But other first aid knowledge will cover dehydration, hypothermia, and heat stroke, and know how to recognize the symptoms and take appropriate action. Carrying a solid first aid kit and simple guidance is a great idea. Make sure you know how to use everything in it.
Because even a small injury can become a big problem if left untreated in the backcountry, and every step you take in the hazards of the wilderness can easily put your safety at risk. So take the time to learn some basic first aid skills and always be prepared.
Signaling is your lifeline. If you want off that mountain you need to tell rescuers where you're at. There are various ways to signal for help, including using smoke signals, mirror signals, and other signs that can be seen from a distance.
You don't need to head into your yard and practice spelling SOS with pine logs, but you do need a plan and know a few different ways to communicate when you're stranded. We'll quickly hit a few of the big ones to get you thinking of how to get out of the worst-case scenario, and possibly some small items to bring along with you.
Fire and Smoke Signals
If it's nighttime or you're in an area with low vis, a large fire is your best option. Make it in a controlled area, and not directly in camp. If it's daytime or clear skies, throw greenwood and foliage on the fire to build a smoke signal - you need moisture to get the job done here.
It's always a good idea to keep a small mirror or reflective surface in your pack. Holding the mirror or surface (metal or glass) up to the sun during the day and aiming the reflection toward a target can make you immediately noticeable to any help in the sky.
Other signs, such as building a large SOS sign out of rocks or sticks, can also be effective. It needs to be carried out in a clearing so it's more likely seen from the skies.
Arranging objects in an X, as you'd find on a map, or creating a large arrow pointing in a direction can also be ways to approach this environmental signal for help.
Knowing a few key phrases in morse code can be beneficial in survival moments. You should already know S-O-S which stands for “Save Our Souls”, but add to that with important survival messages like “Need Water” and “Aircraft Above”.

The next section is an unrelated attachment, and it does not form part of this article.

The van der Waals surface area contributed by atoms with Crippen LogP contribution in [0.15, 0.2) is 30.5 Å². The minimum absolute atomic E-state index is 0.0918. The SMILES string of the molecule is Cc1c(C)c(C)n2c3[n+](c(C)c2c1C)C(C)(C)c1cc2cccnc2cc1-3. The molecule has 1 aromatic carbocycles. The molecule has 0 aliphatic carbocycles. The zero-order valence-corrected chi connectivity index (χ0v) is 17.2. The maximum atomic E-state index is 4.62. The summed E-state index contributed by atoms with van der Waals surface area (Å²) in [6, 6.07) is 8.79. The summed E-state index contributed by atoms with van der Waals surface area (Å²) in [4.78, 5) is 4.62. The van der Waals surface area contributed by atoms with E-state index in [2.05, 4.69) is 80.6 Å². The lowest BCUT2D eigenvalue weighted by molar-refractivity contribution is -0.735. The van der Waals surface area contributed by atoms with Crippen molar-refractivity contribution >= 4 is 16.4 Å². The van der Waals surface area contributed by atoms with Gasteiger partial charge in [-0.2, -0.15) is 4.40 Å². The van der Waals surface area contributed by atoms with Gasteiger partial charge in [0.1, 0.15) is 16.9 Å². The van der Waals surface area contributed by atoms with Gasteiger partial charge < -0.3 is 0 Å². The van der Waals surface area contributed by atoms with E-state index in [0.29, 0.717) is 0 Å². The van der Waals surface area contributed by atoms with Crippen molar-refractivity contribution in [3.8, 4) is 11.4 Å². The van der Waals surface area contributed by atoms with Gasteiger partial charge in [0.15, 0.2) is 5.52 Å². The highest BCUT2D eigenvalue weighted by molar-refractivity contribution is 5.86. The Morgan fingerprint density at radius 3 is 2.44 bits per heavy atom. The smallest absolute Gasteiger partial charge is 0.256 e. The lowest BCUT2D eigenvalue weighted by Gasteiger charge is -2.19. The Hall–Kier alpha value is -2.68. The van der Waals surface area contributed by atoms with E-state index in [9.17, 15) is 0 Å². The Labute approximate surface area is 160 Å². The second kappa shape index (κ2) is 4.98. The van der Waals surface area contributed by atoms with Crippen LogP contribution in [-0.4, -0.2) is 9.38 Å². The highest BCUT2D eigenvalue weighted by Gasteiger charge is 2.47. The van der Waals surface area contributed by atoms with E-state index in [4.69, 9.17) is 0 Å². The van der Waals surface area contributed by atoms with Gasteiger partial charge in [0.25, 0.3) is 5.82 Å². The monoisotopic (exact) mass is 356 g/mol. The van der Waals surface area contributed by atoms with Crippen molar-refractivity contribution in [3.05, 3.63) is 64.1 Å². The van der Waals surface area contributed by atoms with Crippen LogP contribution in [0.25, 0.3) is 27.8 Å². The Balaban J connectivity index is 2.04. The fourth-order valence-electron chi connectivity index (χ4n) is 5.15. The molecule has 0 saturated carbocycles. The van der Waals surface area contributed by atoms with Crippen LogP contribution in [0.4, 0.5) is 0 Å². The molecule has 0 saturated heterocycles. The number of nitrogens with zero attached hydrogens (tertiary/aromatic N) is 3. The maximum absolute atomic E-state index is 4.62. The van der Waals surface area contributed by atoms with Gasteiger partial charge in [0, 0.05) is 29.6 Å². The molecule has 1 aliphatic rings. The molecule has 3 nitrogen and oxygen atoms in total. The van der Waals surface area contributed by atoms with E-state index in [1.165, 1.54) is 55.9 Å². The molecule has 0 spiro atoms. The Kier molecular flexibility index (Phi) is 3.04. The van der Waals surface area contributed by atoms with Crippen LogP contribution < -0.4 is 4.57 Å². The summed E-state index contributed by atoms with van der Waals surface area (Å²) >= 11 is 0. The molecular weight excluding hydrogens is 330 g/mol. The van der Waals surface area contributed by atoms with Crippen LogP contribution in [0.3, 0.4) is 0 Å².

Morse can be applied to a whistle (which you should keep in your pack), clapping, and mirror signals. It makes your communication intentional and less likely to be mistaken for some sort of natural imitation.
So brush up on your morse code and always carry a whistle and a signaling mirror with you in case of an emergency. Your ability to signal for help can be the difference between life and death in a survival situation.
Mental Toughness to Survive
Your ability to maintain a resilient mind in survival will make you more productive and also keep you hopeful. MTNTOUGH places high value on mental toughness, it's baked into our hunting fitness programs. Our training is as much physical as it is mental, each workout builds your fortitude. You can put your mental toughness to the test with our Hellfire workout. Hellfire will break you if you don't have the right fortitude.
And while there's no simulated match that can compare to the stress test of wilderness survival, our training is the closest a mountain athlete can get to building their mental toughness to be ready for a do-or-die scenario.
Mental toughness is the brain's endurance training, it can help break a terrible situation into more manageable pieces so you aren't overwhelmed by the scenario. And when you torture test it in training, you at least have some experience in pushing through. This will be a calming voice at the time you need it most. So in addition to mastering these 5 physical skills for survival, we'd challenge you to work on your mental toughness. The positive waves of doing so will ripple throughout every part of your life, and keep you sane and motivated in dire situations.